Devá States’ guide to Jakarta
The Indonesian streetwear brand designing retro-futuristic tees inspired by the Japanese philosophy of Wabi Sabi share the top spots in their city.
Things end, nothing is finished and perfection is a myth.
So says the Japense philosophy of Wabi Sabi. An ideology that celebrates the beauty in imperfection, it spurs its followers to build on what they have – appreciating drawbacks as opportunities for growth, rather than as permanent states of failure.
It’s also the founding ethos of Indonesian brand Devá States – the break out label whose surrealist, scrapbook-esque graphic tees are enthralling streetwear enthusiasts around the world.
Adopting its name from the ancient Sanskirt language, “Devá” translates to “the shining one” or “anything of excellence”. And so “Devá States” is a nod to Wabi Sabi and its founding pillar: accepting the transiency of perfection.
This ethos isn’t just present in their name, but in their roots, too. Founded in December 2015 in Jakarta, the label was born from the personal frustration felt by its founders, Theo and Mol, when encountering customs and shipping fees that made it hard to get their hands on the labels they loved. Instead of accepting this shortcoming, they used this as an opportunity to develop their own brand – the ultimate Wabi Sabi move.
Having first met through mutual friends while studying in Bandung, Theo (a marketing graduate) and Mo (a graphic design drop-out) decided to combine their mutual love for graphics and tees to kick start Devá States.
Drawing from “random things that we were into at the time”, the first collection referenced punk music and horror movies and posters from the ’80s. Think: Sex Pistol lyrics dashed across Johnny from The Shining’s face, Never Mind The Bollocks slapped on top of Macaulay Culkin hands-on-cheek, mouth-open-wide from the Home Alone poster, and spatterings of ominous occult imagery.
Despite both designers being only 22-years-old at the time, the brand quickly took off. Several stores in Japan started stocking them, and Japanese fashion magazine Eyescream profiled them as “ones to watch”. Before long, the industry respected retailer Dover Street Market came knocking.
“I followed the buyer for DSM on Instagram and saw he posted the article on Eyescream featuring my tee-shirt so I slid into his DMs.” Theo explains when asked how the first DSM buy came about. “Now 80% of our sales are from overseas.”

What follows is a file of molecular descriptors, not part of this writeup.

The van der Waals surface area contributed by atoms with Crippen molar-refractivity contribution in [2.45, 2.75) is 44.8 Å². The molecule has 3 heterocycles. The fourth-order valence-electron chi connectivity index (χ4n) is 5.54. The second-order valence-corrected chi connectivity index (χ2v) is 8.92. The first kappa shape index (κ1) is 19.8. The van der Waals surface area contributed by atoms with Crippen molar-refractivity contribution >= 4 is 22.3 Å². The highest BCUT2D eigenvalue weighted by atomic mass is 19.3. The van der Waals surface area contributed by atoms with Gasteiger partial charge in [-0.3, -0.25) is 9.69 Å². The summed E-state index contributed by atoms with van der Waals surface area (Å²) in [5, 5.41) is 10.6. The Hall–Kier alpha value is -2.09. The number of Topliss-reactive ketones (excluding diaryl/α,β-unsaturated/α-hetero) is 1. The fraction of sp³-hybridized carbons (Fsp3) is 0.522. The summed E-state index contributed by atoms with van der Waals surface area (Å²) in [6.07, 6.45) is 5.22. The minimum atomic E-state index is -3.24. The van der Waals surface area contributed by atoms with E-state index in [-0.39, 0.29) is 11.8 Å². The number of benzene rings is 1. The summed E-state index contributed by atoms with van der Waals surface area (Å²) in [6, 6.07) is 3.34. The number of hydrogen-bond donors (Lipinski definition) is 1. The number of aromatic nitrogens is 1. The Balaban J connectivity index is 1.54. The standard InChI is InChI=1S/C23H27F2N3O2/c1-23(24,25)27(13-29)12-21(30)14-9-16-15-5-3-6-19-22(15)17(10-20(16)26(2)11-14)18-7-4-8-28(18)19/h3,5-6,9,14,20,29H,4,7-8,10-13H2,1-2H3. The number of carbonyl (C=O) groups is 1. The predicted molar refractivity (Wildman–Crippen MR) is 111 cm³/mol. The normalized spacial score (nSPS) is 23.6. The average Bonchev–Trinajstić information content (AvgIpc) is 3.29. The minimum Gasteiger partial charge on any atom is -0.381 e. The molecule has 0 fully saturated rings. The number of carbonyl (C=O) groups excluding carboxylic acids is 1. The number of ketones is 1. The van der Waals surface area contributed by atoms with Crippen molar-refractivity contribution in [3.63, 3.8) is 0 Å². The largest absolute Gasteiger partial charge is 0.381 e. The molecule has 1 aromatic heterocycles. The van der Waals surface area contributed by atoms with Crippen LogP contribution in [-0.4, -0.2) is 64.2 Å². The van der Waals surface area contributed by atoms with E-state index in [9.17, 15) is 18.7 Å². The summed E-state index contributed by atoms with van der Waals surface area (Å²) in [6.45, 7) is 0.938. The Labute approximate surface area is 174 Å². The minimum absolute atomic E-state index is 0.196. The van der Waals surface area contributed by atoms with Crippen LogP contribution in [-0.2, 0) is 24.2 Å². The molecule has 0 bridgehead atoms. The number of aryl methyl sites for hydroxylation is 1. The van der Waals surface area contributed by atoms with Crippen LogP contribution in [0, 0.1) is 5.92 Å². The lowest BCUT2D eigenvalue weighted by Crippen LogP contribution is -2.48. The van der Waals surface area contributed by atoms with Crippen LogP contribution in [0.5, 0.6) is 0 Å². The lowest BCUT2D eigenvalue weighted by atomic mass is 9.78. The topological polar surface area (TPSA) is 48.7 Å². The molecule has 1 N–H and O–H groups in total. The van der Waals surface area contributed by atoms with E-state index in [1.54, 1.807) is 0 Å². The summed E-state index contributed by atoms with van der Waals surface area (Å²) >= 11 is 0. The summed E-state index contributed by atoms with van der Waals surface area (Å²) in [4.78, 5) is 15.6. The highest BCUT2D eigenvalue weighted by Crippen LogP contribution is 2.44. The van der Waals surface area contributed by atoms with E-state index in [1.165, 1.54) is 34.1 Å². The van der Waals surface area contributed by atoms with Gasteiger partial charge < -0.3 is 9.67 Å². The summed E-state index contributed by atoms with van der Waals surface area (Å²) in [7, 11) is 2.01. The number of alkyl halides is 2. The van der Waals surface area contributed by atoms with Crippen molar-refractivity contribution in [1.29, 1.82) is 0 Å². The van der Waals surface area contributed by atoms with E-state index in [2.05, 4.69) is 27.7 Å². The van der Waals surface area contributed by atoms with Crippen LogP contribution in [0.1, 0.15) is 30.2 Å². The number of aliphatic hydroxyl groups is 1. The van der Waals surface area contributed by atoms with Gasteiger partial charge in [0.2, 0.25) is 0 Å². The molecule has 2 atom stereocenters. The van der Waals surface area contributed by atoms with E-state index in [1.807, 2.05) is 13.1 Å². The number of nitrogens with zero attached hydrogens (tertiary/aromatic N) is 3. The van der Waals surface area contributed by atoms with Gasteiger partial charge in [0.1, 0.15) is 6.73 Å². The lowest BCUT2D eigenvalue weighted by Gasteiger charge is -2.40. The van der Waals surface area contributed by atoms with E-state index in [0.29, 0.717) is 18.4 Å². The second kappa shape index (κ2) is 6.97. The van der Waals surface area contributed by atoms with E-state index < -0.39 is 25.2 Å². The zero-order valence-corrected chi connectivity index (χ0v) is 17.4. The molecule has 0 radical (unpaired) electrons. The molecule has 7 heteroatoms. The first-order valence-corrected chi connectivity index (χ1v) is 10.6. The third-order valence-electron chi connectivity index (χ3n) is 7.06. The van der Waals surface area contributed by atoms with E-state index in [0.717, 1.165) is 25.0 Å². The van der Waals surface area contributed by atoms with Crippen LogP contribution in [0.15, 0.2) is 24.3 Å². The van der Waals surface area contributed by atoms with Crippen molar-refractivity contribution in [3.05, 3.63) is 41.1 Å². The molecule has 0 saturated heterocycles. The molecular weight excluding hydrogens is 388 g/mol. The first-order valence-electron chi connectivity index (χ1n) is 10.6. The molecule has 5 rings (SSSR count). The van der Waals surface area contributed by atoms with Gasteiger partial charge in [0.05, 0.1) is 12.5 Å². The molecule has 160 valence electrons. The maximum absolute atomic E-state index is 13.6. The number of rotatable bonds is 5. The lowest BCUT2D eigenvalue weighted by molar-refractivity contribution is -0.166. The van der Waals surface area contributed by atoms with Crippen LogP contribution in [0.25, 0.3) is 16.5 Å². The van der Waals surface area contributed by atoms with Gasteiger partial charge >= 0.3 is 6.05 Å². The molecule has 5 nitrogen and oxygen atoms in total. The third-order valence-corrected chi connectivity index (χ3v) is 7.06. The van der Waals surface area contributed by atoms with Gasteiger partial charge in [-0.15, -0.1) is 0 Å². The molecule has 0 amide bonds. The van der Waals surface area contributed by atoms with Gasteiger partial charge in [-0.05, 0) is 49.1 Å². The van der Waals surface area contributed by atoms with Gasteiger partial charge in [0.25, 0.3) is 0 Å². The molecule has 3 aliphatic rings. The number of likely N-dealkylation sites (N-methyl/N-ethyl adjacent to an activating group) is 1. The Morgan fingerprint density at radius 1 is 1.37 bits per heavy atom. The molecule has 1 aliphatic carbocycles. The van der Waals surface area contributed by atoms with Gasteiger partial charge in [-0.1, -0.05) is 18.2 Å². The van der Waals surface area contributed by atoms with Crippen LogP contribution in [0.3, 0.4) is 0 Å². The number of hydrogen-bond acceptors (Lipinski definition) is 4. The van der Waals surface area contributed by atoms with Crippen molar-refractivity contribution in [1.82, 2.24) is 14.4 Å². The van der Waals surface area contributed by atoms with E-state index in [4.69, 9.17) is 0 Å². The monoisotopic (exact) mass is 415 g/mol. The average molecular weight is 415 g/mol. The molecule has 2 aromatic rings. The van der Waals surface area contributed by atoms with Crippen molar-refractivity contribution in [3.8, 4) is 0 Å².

Given their initial isolation from the western streetwear scene, it’s understandable that they’re stoked to be in the store’s LA, New York, London and Singapore outposts. It’s not just that they’re no longer outsiders, they’ve actively bulldozed their way to the heart of the industry.
Their success is part of a larger surge in Indonesia’s streetwear scene. “The scene is definitely growing rapidly compared to three to give years ago,” confirms Theo. “Many brands like Pleasure, Domestik, Elhaus, Paradise Youth Club are now getting global recognition.”
Nonetheless, with five successful collections in the bag their place within this expanding scene shouldn’t be underestimated – but don’t expect them to slow down anytime soon.
“Everytime we make a collection when we finish we look at the collection and we’re like: ‘Wow, this is so good. This is our best collection yet.’ But give us a week or two and we’re like: ‘Damn bro, we can do better.’”
They’re currently channeling this drive in their SS20 collection. Tilted Horizon, it promises to “expand our horizons”. Centred around the words “Graphic Disposal Facilities”, expect virtual reality inspired graphics, futuristic dreamscapes and their signature Devá States typography printed across black and white cotton tees.
It’s set to drop next April. So in the spirit of Devá States, remember that nothing is permanent – especially the lack of Horizon SS20 in your wardrobe.
Devá States’ guide to Jakarta
“Orbis has got the most complete streetwear brands selections in store. Footurama also curates some really good selection of pre-own stuff. It’s a good place to thrift.”
Orbis Jl. Panglima Polim V No.36, Indonesia 12160. Footurama, COMO Park Building, Jl. Kemang Timur Raya 998, Jakarta 12730.
“RM Sepakat. It opened in 1967 and has become a legendary spot serving authentic West Sumatran cuisine. Usually really busy during lunch hour but they are definitely worth it.”
Jl. Melawai IX No. 165, Melawai, Jakarta.
“Zodiac, a newly established mini-club with the best curation of music and nice Japanese cocktails. They also have this retail area to display their collaborations with brands, labels or artists. Some nice art installations rotating in that space every month.”
Jl. Senopati Raya no 64, Kebayoran Baru. Jakarta Selatan.
“Slits, very nice for pre-drinks or to just chill. A cosy place with pleasant music and reasonable price on the cocktails.”
Pelaspas Dharmawangsa, Jl. Dharmawangsa Raya, No.4, South Jakarta.
HOW TO GET ABOUT:
“The MRT (Mass Rapid Transit) public transport network. Now that we finally have the MRT operating in Jakarta people can experience the city differently. New pedestrian culture is shaping up and you can find many local attractions along the streets. It’s kind of like a childhood dream come true. Sad! But true.”